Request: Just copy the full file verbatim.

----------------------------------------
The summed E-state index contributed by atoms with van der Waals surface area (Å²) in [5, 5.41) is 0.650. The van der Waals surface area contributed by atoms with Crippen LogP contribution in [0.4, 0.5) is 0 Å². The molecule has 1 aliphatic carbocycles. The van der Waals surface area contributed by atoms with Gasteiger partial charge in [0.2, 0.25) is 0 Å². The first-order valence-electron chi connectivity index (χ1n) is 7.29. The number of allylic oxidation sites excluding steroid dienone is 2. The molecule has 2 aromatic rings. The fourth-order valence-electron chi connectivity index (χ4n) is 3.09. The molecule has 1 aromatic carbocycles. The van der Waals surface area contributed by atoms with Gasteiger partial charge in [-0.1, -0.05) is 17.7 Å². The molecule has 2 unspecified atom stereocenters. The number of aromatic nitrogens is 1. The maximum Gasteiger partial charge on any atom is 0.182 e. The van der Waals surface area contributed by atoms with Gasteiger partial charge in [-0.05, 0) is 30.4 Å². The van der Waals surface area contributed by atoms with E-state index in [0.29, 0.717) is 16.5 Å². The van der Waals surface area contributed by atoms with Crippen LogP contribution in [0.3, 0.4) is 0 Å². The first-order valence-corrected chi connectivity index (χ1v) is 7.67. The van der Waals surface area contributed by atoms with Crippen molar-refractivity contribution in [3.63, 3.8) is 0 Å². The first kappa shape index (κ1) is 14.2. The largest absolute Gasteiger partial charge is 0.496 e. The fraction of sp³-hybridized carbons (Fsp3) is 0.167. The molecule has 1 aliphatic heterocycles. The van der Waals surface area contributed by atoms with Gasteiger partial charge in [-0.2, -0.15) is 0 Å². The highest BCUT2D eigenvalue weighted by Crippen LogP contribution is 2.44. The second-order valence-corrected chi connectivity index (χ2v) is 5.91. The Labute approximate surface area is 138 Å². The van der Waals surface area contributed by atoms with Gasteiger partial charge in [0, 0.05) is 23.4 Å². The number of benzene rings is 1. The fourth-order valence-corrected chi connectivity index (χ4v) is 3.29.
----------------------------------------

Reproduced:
The summed E-state index contributed by atoms with van der Waals surface area (Å²) in [5, 5.41) is 0.650. The van der Waals surface area contributed by atoms with Crippen LogP contribution in [0.4, 0.5) is 0 Å². The molecule has 1 aliphatic carbocycles. The van der Waals surface area contributed by atoms with Gasteiger partial charge in [0.2, 0.25) is 0 Å². The first-order valence-electron chi connectivity index (χ1n) is 7.29. The number of allylic oxidation sites excluding steroid dienone is 2. The molecule has 2 aromatic rings. The fourth-order valence-electron chi connectivity index (χ4n) is 3.09. The molecule has 1 aromatic carbocycles. The van der Waals surface area contributed by atoms with Gasteiger partial charge in [-0.1, -0.05) is 17.7 Å². The molecule has 2 unspecified atom stereocenters. The number of aromatic nitrogens is 1. The maximum Gasteiger partial charge on any atom is 0.182 e. The van der Waals surface area contributed by atoms with Gasteiger partial charge in [-0.05, 0) is 30.4 Å². The van der Waals surface area contributed by atoms with E-state index in [0.29, 0.717) is 16.5 Å². The van der Waals surface area contributed by atoms with Crippen LogP contribution in [0.3, 0.4) is 0 Å². The first-order valence-corrected chi connectivity index (χ1v) is 7.67. The van der Waals surface area contributed by atoms with Crippen molar-refractivity contribution in [3.63, 3.8) is 0 Å². The first kappa shape index (κ1) is 14.2. The largest absolute Gasteiger partial charge is 0.496 e. The fraction of sp³-hybridized carbons (Fsp3) is 0.167. The molecule has 1 aliphatic heterocycles. The van der Waals surface area contributed by atoms with Gasteiger partial charge in [-0.2, -0.15) is 0 Å². The highest BCUT2D eigenvalue weighted by Crippen LogP contribution is 2.44. The second-order valence-corrected chi connectivity index (χ2v) is 5.91. The Labute approximate surface area is 138 Å². The van der Waals surface area contributed by atoms with Gasteiger partial charge in [0, 0.05) is 23.4 Å². The number of benzene rings is 1. The fourth-order valence-corrected chi connectivity index (χ4v) is 3.29.